The Race was at Whitlingham Broad, just outside of Norwich in Trowse. A broad is a lake, usually signifying man-made in some way. Most of the broads in Norfolk are a result of the peat digging in the Middle Ages, but Whitlingham Great Broad is a new creation, being used as a quarry until the end of the 20th century.

Like myself, some readers (if there are any of you left since I am currently such a bad on-the-ground correspondent) may not be acquainted with 'Dragon Boat Racing'. It involves long boats with room for teams of 12 -- 10 rowers, one drummer, one helmsman. The helmsman is (for events like this, with loads of novices) provided by the organising company. The drummer sits on a precarious little chair at the front of the boat and... um, drums. It is meant to keep the rhythm of the rowing, since it is imperative to row in synchronisation in order to reach optimal speed, but a lot of the time the whole thing just went higgledy-piggledy. On other boats, of course -- we were actually doing pretty good after our initial row out to the starting point in the middle of the lake.

The racing begins with each team doing 3 heats, with 3 teams in each heat. The top 2 times of each team are averaged and the top 9 teams compete in the semi-finals, with 3 teams in the final (to R, very tight finish -- the winners were 2/10 of a second faster). The course is 40 meters long... and that is a whole heckuva lot longer than you think and than it looks. Sadly, we were not as buff as the rugby teams and other groupings of powerful human specimens, but it was still a Grand day out!

Swan Lake (pink tutu-ed tattooed persons, above) won in both the Best Dressed Category and overall.

We will be there next year, but it is yet undetermined if E will be dressing in tights.

Sunday, 26 July 2009

Yes, ma'am. You and your hydrangea may go through...

This is a nice phrase, because it means that I can make my bus which is on the other side of the closed street... And if you got a good bargain (say, £4) on your hydrangea, the police/guard-ish type person will approve and tell you so.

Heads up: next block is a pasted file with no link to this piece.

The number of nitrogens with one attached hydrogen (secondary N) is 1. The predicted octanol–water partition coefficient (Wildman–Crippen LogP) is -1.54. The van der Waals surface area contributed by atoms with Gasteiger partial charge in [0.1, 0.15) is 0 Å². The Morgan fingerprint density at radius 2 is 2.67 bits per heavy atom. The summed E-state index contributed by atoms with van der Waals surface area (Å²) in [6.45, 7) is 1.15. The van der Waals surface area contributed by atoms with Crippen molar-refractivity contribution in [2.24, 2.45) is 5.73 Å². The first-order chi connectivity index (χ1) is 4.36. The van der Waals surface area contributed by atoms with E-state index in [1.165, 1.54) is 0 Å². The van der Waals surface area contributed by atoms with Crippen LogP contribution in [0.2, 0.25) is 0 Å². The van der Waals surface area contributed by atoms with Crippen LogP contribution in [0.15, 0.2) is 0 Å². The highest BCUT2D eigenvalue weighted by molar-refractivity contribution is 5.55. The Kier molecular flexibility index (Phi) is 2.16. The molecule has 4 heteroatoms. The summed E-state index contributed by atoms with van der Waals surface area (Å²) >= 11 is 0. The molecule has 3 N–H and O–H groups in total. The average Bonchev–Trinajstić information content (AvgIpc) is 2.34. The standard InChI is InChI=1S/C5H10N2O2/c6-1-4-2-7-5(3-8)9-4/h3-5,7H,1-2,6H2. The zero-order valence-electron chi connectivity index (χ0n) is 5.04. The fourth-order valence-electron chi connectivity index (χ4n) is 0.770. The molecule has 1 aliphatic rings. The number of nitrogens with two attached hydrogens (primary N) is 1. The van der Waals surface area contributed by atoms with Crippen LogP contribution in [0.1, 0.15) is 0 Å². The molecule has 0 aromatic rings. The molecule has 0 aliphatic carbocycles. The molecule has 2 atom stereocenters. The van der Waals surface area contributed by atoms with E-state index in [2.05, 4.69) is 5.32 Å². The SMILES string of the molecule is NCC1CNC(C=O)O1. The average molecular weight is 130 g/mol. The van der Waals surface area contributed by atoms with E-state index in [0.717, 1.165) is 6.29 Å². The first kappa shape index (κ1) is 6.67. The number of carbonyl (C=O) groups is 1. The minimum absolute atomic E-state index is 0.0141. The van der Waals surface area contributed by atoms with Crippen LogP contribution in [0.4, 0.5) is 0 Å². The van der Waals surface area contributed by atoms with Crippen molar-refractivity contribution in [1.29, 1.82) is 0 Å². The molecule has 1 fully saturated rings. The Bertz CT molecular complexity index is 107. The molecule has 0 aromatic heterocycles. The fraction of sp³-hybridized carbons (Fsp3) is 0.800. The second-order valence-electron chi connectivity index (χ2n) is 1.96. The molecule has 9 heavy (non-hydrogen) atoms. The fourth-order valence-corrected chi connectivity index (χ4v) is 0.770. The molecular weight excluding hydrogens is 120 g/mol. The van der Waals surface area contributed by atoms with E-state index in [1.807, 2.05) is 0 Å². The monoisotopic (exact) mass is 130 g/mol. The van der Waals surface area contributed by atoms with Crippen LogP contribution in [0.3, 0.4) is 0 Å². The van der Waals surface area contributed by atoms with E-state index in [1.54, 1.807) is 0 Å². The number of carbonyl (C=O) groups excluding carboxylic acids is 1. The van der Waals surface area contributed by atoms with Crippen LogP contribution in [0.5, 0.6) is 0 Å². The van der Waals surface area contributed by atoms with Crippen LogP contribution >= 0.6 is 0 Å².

This is fab. And probably only happens in Norfolk. I like Norfolk and find more reasons to like it here all the time :)

Certain aspects of 'professional business' culture have little part in this positive feeling, but paying my bills does, I suppose.

This Hydrangea Walk followed closely upon quite an eventful day (and prepared for yet another).

Firstly, yesterday (after a swivet relating to the forgetfulness of herself and the lack of organisation in La Casa), Sally collected me from the top of Elm Hill and we headed off to the Worstead Festival.

Worstead is northeast of Norwich and its festival is the largest village festival in Norfolk. In the Middle Ages, worsted fabric was woven here, preceding the wealth of Norwich weaving culture.

Sadly, unlike last year, Norfolk Yarns did not have a booth. This was actually fortuitous, though, since as a result, no extraneous wool was purchased and added to stash. (This is a feat of glorious achievement). I did, however, get some Crafty McCrafty ideas -- ideas are free and take very little storage.

And the sheep were bald by the time we saw them, so I didn't beg to bring one home (although I think my plan for putting one on a leash/lead and bringing it to The Common to graze sounds like a marvelous plan).

In the second field, were the heavy working horses, old cars (such as the Model T Roadster, to L) and tractors and machinery displays (and the hog roast -- yummy expectations were sadly disappointed).

The machine display looked to be about the most boring thing imaginable, but it was actually really interesting -- although if you had to sit there all day in the constantly humming and popping racket, you might have gone deaf. Each contestant had their machine(s) up and running and doing whatever they were supposed to do, and a little provenance tidbit was on some of the signs, too; the men (mostly), and their dogs, sat in lawn chairs behind their treasures and/or fiddled about with parts and oil and things. It was like a geek section for manly men :) Some of the tractors (even as modern as the 60s and 70s) had hand crank starters!

Another section of the field was for ploughing trials (I never figured out if there was a competition, or if they were just demonstrations). Commentating was a well-dressed and well-fed gentleman sat under a small white tent with a cane and a straw hat, looking every bit the part of a county fair cast member from Babe or Charlotte's Web.

Next to the ploughing section, was the horse judging arena. It was all quite fancy proceedings and the horses were noble and ginormous. The judge's assistant was another character actor, I swear, in a navy suit with lambchop sideburns and a bowler hat! The judging was very involved, and ribbons were won, but Sally and I had no idea who actually won. This horse was my favourite, but he only got a pink ribbon...